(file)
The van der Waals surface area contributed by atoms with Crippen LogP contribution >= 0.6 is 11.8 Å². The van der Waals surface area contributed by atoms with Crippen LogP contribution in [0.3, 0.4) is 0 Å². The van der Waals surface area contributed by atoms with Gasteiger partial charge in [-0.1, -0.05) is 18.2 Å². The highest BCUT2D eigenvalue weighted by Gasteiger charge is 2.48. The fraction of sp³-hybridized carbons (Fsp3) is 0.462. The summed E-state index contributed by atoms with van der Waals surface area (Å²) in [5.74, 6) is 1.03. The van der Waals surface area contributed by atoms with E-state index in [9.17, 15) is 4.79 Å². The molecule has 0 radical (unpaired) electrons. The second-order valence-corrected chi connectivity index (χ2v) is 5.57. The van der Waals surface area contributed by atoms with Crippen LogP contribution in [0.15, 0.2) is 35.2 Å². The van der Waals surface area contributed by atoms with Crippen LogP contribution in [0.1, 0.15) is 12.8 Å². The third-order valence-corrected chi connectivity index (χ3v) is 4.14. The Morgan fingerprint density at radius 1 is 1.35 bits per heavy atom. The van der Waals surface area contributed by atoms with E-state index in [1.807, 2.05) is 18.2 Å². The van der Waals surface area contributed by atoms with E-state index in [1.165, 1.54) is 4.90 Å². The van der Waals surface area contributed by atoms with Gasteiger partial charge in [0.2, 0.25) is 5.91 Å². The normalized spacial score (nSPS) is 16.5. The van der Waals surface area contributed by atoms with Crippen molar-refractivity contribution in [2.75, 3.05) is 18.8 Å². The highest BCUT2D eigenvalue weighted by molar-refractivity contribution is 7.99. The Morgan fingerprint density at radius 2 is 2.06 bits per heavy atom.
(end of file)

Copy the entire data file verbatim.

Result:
The van der Waals surface area contributed by atoms with Crippen LogP contribution >= 0.6 is 11.8 Å². The van der Waals surface area contributed by atoms with Crippen LogP contribution in [0.3, 0.4) is 0 Å². The van der Waals surface area contributed by atoms with Gasteiger partial charge in [-0.1, -0.05) is 18.2 Å². The highest BCUT2D eigenvalue weighted by Gasteiger charge is 2.48. The fraction of sp³-hybridized carbons (Fsp3) is 0.462. The summed E-state index contributed by atoms with van der Waals surface area (Å²) in [5.74, 6) is 1.03. The van der Waals surface area contributed by atoms with E-state index in [9.17, 15) is 4.79 Å². The molecule has 0 radical (unpaired) electrons. The second-order valence-corrected chi connectivity index (χ2v) is 5.57. The van der Waals surface area contributed by atoms with Crippen LogP contribution in [0.15, 0.2) is 35.2 Å². The van der Waals surface area contributed by atoms with Crippen LogP contribution in [0.1, 0.15) is 12.8 Å². The third-order valence-corrected chi connectivity index (χ3v) is 4.14. The Morgan fingerprint density at radius 1 is 1.35 bits per heavy atom. The van der Waals surface area contributed by atoms with E-state index in [1.807, 2.05) is 18.2 Å². The van der Waals surface area contributed by atoms with E-state index in [1.165, 1.54) is 4.90 Å². The van der Waals surface area contributed by atoms with Gasteiger partial charge in [0.2, 0.25) is 5.91 Å². The normalized spacial score (nSPS) is 16.5. The van der Waals surface area contributed by atoms with Crippen molar-refractivity contribution in [2.75, 3.05) is 18.8 Å². The highest BCUT2D eigenvalue weighted by molar-refractivity contribution is 7.99. The Morgan fingerprint density at radius 2 is 2.06 bits per heavy atom.